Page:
In a landmark ruling in 2002 – in the Shamim Ara vs State of UP case– Justice RC Lahoti (who later served as the Chief Justice of India) said that a mere plea of talaq in response to the proceedings filed by the woman for maintenance cannot be treated as a pronouncement of talaq. In order to be valid, talaq has to be pronounced as per the Quaranic injunction. The judge described “pronounce” as “to proclaim, to utter formally, to declare… to articulate”.
Around the same time that year, in the Dagdu Pathan vs Rahimbi case, Justice B Marlapalle, presiding over the Aurangabad Bench of the Bombay high court, invalidated triple talaq by citing the following words from the Quran: “To divorce the wife without reason, only to harm her or to avenge her for resisting the husband’s unlawful demands and to divorce her in violation of the procedure prescribed by the Shariat is haram (forbidden).” The court declared that a Muslim husband cannot repudiate the marriage at will and has to prove that all stages – conveying the reasons for divorce, appointment of arbitrators and conciliation proceedings between the parties – were followed when the wife disputes the talaq before a competent court.
Then, in the Daniel Latifi case, the Supreme Court, while upholding the validity of the Muslim Women (Protection of Rights on Divorce) Act, affirmed that a Muslim woman’s right to recurrent maintenance under Section 125 of the Code of Criminal Procedure had been substituted in the Act by the right to a lump sum provision to be paid to her soon after the divorce, within the iddat period (a waiting period during which a widowed or divorced woman is not allowed to remarry). If the husband fails to make this provision, the woman has the right to approach the magistrate’s court.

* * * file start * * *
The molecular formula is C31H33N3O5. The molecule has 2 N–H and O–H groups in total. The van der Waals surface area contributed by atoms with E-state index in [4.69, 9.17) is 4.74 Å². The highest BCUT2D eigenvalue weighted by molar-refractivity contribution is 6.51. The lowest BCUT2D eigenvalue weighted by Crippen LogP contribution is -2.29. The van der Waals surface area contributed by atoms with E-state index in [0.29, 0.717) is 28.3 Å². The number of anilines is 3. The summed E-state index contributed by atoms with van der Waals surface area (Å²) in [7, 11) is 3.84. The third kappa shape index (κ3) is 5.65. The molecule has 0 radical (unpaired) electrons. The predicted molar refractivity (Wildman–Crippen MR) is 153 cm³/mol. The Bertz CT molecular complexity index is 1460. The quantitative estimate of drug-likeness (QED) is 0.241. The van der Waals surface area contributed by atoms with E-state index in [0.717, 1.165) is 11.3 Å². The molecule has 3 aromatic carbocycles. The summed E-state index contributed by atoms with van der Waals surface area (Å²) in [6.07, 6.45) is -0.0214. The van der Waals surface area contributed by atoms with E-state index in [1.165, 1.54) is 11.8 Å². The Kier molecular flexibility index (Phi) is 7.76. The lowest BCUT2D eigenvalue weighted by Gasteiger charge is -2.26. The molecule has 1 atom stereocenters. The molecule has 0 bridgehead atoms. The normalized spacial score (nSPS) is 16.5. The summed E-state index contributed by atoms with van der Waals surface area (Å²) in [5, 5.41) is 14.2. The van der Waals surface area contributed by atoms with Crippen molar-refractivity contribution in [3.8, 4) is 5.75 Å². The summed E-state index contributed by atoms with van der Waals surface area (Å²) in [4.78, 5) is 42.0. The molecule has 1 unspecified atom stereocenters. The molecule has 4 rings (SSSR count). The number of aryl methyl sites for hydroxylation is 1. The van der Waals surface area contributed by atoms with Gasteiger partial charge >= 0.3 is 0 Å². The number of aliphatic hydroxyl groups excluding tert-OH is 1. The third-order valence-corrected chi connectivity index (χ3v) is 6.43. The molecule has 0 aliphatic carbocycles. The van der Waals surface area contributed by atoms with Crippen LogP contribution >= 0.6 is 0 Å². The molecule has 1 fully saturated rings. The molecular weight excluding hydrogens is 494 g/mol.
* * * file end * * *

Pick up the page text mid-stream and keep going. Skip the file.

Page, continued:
These judgements (pronounced by non-Muslim judges) served as the basis for several later rulings that invalidated instantaneous and arbitrary triple talaq. However, since these and similar cases did not receive media attention akin to Banu’s case, misconceptions about the rights of Muslim women continue to exist.
If only due media attention was paid to the silent reform taking place every day in our courts, and if only those who provide advocacy and support to violated women had invoked them to secure the rights of Muslim women, the erroneous notion that Muslim women have no rights unless the Muslim law is codified or until a uniform civil code is enacted, would not prevail.
The writer is a women's rights lawyer and director of Majlis, a forum for discussions and legal initiatives for women rights.